I stood in my kitchen happily squeezing the juice out of my tomatoes thinking that I’ve spent more time in canoes and kayaks enjoying nature in the last two months here in Florida than my entire 5 years in Georgia – I enjoyed taking classes in folk crafts at the Campbell school there, but classes like that had been available here all along – I just never ventured out of my narrow existence to partake. Since returning to Florida I’ve discovered classes in art and craft subjects at the local college, in art galleries, in speciality pottery and bead stgores and in art centers. I’m signed up for a drawing class this summer (to help me with art journaling) and Neva and I are thinking of taking a language class together this summer too. Neva signed up for a cupcake making class at the Publix cooking school recently.  I’ve stumbled upon beading, boating, literature and pottery classes, writing groups and horseback riding, running and scuba clubs. My list of “gonna do one of these days when I carve out the time”, is growing.  I have an amazing library for when I need to do research, wholefoods or the farmer’s market for stocking up on organic fare, art festivals and live music, and beaches and quaint shops down by the shore for entertainment. I have museums, movies and concerts and an airport only a five minute drive away. The only thing I’m missing from my former life is the Georgia mud. And what’s most important is now I appreciate the wealth of opportunity and paths to personal growth that are all around me now.  Nature abounds… you just have to drive past the mall to one of the national parks nearby, or to the florida country farms, or to the seashore, or the swamps…..



    When I lived here before, I thought Sarasota was primarily shopping, restaurants and concrete. I thought the people were demanding and stressed and had their priorities out of order. Georgia seemed a beacon of peace –  but rather than retiring in the quiet, happy world I expected, what I landed in was a place of ignorance, lonliness, and more stress, disappointment and loss than I ever had to deal with here.
   My Georgia adventure taught me that that what we feel inwardly is simply a reflection of what we project outwardly. People in Sarasota didn’t have priorities out of line as we supposed  – Mark and I simply lived a life out of balance and we projected our discontent on others. We missed out on all the beauty and opportunity of Sarasota because we were too set in a narrow grove of habit to embrace the joys, entertainment and discovery that was right before us. We ran off to Disney or drove to Georgia seeking relief from our problems, when all along what needed to change was our own attitude and perception of the world. Ah well, I have a new perspective now, and thanks to that, life here is different this time around.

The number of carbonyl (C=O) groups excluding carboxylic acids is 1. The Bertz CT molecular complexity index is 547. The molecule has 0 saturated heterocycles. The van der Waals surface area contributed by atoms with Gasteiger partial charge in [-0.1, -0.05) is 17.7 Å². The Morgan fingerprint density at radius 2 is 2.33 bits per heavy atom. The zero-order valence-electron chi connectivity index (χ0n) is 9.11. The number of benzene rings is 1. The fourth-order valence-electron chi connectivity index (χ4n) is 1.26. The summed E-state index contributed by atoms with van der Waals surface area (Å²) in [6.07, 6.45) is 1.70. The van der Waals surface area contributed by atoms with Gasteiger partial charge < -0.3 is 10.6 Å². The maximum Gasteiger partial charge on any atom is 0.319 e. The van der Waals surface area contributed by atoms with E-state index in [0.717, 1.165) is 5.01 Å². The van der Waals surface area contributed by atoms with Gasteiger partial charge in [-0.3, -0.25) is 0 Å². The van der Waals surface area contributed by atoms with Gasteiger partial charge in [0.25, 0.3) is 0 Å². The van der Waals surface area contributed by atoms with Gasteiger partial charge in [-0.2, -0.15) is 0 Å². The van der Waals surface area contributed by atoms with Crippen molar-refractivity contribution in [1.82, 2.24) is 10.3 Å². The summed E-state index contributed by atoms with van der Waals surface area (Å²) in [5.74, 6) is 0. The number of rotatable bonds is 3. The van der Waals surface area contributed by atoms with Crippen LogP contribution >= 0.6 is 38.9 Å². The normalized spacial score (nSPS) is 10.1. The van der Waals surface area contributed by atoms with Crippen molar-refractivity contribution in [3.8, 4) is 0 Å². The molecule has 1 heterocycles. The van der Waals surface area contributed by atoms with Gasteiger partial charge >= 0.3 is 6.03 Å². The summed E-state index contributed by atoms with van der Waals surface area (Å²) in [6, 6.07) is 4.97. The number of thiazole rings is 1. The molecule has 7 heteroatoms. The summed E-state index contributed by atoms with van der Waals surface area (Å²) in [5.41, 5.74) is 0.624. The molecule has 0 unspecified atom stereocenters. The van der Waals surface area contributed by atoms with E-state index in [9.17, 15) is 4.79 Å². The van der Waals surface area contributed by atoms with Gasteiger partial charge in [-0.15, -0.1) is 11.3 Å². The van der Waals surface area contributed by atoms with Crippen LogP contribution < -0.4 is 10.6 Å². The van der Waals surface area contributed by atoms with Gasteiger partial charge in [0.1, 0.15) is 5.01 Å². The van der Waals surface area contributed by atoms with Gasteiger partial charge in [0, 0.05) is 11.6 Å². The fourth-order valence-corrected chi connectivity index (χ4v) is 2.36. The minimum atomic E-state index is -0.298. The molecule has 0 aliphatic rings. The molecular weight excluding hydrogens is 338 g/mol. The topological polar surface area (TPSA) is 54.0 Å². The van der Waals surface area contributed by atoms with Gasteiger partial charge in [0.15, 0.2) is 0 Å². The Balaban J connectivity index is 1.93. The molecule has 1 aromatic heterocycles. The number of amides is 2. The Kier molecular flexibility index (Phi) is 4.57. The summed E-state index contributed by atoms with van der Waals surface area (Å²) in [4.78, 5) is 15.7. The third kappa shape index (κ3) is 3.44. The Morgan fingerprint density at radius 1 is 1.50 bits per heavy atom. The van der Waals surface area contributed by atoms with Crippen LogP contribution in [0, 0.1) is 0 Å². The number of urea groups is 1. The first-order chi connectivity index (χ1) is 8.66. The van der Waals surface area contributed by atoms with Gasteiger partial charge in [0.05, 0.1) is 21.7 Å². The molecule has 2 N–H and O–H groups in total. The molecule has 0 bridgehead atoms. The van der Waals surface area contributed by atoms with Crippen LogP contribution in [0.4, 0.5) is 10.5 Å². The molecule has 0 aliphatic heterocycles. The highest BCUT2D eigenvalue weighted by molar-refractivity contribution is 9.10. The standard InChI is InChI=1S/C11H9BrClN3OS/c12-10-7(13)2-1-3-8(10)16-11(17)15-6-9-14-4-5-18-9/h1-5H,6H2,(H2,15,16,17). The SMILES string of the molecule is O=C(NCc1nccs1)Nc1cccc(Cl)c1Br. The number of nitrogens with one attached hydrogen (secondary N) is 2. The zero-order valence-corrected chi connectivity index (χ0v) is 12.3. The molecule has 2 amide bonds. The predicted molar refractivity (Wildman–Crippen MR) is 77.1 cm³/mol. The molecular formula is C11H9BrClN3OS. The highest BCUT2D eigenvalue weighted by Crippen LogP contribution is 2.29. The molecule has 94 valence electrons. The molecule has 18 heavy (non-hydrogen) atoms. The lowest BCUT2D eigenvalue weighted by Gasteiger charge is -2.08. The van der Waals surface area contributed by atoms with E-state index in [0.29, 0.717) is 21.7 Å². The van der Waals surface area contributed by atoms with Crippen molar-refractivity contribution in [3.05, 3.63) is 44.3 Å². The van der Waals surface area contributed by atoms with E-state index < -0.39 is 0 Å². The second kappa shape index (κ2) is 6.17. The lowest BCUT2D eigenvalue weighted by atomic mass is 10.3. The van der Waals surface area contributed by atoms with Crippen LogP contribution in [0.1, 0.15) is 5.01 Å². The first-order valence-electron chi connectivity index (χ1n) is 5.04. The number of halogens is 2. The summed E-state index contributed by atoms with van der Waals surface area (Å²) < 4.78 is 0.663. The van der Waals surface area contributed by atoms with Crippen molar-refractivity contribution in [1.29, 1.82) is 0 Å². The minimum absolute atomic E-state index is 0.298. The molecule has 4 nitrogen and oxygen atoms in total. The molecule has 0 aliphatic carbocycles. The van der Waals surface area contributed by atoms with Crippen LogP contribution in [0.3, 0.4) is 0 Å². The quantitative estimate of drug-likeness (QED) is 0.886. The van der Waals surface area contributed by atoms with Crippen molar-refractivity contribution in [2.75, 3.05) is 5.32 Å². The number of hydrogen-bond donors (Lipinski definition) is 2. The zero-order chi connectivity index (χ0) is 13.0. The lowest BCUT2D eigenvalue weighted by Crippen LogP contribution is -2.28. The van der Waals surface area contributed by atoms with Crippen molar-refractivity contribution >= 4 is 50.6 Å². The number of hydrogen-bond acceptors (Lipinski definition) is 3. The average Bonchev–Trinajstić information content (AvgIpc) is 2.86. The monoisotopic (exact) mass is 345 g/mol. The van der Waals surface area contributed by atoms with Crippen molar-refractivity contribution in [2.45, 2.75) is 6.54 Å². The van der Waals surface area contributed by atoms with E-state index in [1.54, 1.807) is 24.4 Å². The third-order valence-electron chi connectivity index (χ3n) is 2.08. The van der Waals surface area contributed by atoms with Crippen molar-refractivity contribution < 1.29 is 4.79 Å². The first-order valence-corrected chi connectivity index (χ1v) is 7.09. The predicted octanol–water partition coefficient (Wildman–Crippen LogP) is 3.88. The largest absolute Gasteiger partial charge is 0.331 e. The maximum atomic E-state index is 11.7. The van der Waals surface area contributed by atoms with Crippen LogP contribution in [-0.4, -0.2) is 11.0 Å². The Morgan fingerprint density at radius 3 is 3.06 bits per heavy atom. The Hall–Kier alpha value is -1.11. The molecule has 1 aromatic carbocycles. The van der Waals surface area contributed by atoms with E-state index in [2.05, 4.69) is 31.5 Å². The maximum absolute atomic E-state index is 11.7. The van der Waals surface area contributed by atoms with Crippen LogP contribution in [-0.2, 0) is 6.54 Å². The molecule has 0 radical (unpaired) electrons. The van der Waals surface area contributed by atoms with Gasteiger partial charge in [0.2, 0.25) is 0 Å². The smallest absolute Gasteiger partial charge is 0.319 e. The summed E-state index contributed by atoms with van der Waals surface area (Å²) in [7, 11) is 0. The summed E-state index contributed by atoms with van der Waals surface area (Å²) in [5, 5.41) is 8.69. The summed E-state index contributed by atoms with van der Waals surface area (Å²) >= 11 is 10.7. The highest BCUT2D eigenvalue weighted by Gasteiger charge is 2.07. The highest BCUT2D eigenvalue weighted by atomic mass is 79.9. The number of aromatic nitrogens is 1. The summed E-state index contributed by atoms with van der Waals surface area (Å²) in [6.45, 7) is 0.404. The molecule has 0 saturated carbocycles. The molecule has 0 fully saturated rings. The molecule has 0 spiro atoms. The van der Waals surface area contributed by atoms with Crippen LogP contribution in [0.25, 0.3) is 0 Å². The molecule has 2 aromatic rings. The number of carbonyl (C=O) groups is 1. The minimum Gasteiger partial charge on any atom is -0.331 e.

A few minutes ago, I went out and checked my lovebirds to see if the eggs have hatched. My curious, beloved dog wagged his tail at my feet and I smiled thinking that animal adventures come in all sizes.


I walked out to my garden to get some parsley and basil for my sauce and checked the blooms on my pepper plants, eager to see the promise a new crop. I took the remains of cut up veggies to my huge smoldering compost heap out back and tapped the oriental chimes in the trees to cause them to softly fill the air with music. Then, I came inside to check my e-mail to find a message from the editor of a local magazine who is running an article I wrote that will be published next month.. I looked to see if I’d gotten a response from the agent who requested my book – sigh, not yet – but hey, I’m writing again, enjoying what for me is an artistic outlet that gives life clarity. I also read a message from a writing student who is throwing a party this weekend to celebrate the book he wrote (inspired from essays he wrote in my class) that he just self-published. While my sauce is cooking, I will spend some time reading his manuscript so I can fully appreciate his celebration on Sunday.  Tonight, my daughter is having a friend over, a child I consider a wonderful influence because when they are together they always make cupcakes or cards rather than holing up in a room on a computer….. We will all go to the dollar movie theater and have a great night out for only 10 bucks- proving that life here is economically better, as well filled with opportunity to be productive and/or give back to others.